Combustible Celluloid
 
Search for Posters
Own it:
DVD
Blu-ray
Book
Search for streaming:
NetflixHuluGoogle PlayGooglePlayCan I Stream.it?
With: Mohammed Haithem, Suleiman Mahmoud, Sheik Aws al-Khafaji
Written by: n/a
Directed by: James Longley
MPAA Rating: Unrated
Language: Kurdish, Arabic, English, with English subtitles
Running Time: 93
Date: 01/21/2006
IMDB

Iraq in Fragments (2006)

3 Stars (out of 4)

The Shard Way

By Jeffrey M. Anderson

For the curious and informed moviegoer, an ample supply of Iraq documentaries has flowed through movie theaters over the past three years: Fahrenheit 9/11, Control Room, Gunner Palace, Uncovered: The War on Iraq, Why We Fight, The Ground Truth, Iraq for Sale: The War Profiteers, The War Tapes and My Country, My Country. Even the newly restored and released Winter Soldier (1972) provided striking parallels between the Vietnam War and the current conflict. For the most part, these films explore the way in which Americans perceive and are affected by the conflict. But James Longley's Oscar-nominated film Iraq in Fragments, stands apart.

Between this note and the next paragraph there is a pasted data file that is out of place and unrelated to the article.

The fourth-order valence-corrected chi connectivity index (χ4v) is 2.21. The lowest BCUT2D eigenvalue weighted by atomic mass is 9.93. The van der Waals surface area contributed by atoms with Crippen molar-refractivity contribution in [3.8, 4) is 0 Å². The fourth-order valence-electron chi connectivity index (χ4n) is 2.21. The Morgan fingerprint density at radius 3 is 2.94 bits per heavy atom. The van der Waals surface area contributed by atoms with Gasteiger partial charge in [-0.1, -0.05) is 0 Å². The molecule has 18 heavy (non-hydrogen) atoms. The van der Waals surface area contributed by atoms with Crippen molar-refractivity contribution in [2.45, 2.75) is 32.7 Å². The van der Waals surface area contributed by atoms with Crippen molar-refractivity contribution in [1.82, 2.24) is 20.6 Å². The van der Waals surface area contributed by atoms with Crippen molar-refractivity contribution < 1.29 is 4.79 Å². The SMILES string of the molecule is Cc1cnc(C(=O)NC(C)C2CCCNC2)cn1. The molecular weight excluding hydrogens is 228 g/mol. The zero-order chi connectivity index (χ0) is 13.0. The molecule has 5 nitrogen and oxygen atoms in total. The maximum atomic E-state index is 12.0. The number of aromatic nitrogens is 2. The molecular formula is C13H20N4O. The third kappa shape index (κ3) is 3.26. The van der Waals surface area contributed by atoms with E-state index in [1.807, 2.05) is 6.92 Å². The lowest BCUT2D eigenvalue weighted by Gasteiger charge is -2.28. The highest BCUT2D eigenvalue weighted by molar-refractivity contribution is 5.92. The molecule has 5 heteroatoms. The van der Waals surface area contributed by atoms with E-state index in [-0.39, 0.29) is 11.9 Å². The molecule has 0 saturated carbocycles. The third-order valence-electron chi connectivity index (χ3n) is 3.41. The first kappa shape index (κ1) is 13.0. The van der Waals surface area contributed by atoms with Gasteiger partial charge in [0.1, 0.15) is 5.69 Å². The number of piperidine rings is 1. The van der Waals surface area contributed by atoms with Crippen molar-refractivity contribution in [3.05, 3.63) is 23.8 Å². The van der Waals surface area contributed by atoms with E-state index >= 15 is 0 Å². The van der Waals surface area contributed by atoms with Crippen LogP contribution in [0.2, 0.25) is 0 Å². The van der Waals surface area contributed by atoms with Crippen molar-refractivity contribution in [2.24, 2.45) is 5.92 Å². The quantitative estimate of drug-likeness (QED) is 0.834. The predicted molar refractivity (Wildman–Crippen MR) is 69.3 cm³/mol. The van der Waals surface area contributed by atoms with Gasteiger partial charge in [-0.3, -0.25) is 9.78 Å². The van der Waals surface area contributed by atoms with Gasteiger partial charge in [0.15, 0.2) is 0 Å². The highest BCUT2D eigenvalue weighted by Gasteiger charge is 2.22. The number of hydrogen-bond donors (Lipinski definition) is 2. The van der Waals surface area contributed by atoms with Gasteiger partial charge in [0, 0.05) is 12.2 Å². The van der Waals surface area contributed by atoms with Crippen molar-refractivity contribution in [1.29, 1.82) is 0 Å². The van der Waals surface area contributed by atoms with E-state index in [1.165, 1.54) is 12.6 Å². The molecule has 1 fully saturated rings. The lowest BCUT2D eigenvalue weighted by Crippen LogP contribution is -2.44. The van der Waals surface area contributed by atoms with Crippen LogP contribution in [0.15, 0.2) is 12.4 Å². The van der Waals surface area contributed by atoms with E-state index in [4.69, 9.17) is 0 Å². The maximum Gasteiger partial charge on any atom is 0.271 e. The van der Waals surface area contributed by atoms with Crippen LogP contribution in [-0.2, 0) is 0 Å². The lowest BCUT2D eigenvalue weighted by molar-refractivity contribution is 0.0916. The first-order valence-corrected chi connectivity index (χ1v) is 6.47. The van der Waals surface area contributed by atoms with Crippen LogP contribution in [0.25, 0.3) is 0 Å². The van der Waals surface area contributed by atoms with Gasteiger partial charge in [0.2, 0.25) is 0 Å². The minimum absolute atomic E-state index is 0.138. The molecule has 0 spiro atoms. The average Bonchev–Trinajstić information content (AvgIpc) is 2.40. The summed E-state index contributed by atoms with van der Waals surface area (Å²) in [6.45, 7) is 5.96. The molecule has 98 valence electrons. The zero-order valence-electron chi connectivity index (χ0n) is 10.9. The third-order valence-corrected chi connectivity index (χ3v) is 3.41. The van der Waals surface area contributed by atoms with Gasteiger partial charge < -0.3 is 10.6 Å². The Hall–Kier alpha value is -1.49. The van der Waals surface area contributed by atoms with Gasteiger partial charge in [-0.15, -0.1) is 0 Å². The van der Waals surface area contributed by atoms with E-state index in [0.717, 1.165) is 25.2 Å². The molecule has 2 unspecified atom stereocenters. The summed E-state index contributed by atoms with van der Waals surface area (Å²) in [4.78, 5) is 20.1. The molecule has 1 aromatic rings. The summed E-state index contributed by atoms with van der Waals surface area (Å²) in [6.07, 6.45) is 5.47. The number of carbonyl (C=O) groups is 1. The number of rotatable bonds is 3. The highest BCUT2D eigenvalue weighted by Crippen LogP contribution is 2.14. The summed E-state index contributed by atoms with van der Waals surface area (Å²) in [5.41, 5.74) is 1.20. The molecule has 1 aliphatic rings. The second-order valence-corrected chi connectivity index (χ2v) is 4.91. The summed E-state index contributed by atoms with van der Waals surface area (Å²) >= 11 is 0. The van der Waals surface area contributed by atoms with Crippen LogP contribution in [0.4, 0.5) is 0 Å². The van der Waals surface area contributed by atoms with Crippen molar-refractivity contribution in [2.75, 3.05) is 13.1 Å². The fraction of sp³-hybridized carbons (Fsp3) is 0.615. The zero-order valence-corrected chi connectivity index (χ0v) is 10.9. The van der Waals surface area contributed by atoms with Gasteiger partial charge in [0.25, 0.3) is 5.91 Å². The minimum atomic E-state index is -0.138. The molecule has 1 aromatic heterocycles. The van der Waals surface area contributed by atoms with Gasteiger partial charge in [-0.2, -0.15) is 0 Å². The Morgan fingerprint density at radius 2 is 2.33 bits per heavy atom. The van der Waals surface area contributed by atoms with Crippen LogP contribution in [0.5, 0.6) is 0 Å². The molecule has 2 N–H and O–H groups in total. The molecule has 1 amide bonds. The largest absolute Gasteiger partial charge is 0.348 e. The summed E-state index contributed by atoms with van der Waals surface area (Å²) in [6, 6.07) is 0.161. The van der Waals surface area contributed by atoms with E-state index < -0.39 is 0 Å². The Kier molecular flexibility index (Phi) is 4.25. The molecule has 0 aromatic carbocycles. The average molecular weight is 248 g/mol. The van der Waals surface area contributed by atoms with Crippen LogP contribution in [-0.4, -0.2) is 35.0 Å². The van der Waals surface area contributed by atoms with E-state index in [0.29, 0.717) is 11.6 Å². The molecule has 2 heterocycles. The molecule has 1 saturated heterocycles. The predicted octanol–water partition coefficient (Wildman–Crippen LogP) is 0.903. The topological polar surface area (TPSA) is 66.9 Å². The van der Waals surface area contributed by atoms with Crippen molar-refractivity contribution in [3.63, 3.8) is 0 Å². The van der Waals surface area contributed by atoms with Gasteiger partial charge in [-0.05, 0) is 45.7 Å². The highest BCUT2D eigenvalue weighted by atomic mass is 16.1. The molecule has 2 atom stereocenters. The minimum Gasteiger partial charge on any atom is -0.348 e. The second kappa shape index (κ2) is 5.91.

It starts by telling the story of Iraq from three non-American points of view. The first section, set in a Sunni neighborhood, introduces 11 year-old Mohammed Haithem, who works as an auto mechanic's assistant and sporadically goes to school. His wistful narration blatantly ignores what we actually see on screen; Mohammed praises his boss for his compassion, but the boss treats the boy with sadistic haranguing. Sometimes Longley allows us to overhear the boss' conversations with a few locals ("why don't they just take the oil and leave," one says of the American occupiers).

The second segment documents a Shiite cleric, Sheik Aws al-Khafaji, a member of an active political organization. Longley's camera soon moves from this single subject to scenes of masses in motion at a rally. Finally, the film ends with a comparatively idyllic look at a family of Kurdish farmers.

Longley's real achievement lies in his deft melding of artistry and reporting, happily tossing aside such commonplace tools as talking heads, clips and narration. He understands that, as an outsider, no amount of time or footage can properly represent the real Iraqi experience; so he embraces these shortcomings and subverts them. He looks at his subjects through a poetic prism, paying close attention to rhythms, juxtapositions and transitions, rather than factoids. (The title refers both to his method and to one man's statement that the three Iraqi regions depicted herein may become divided into separate countries.)

Although the film doesn't make any earth-shattering discoveries about war profiteering or WMDs, it at least puts a unique face on an "enemy" that few Americans have considered.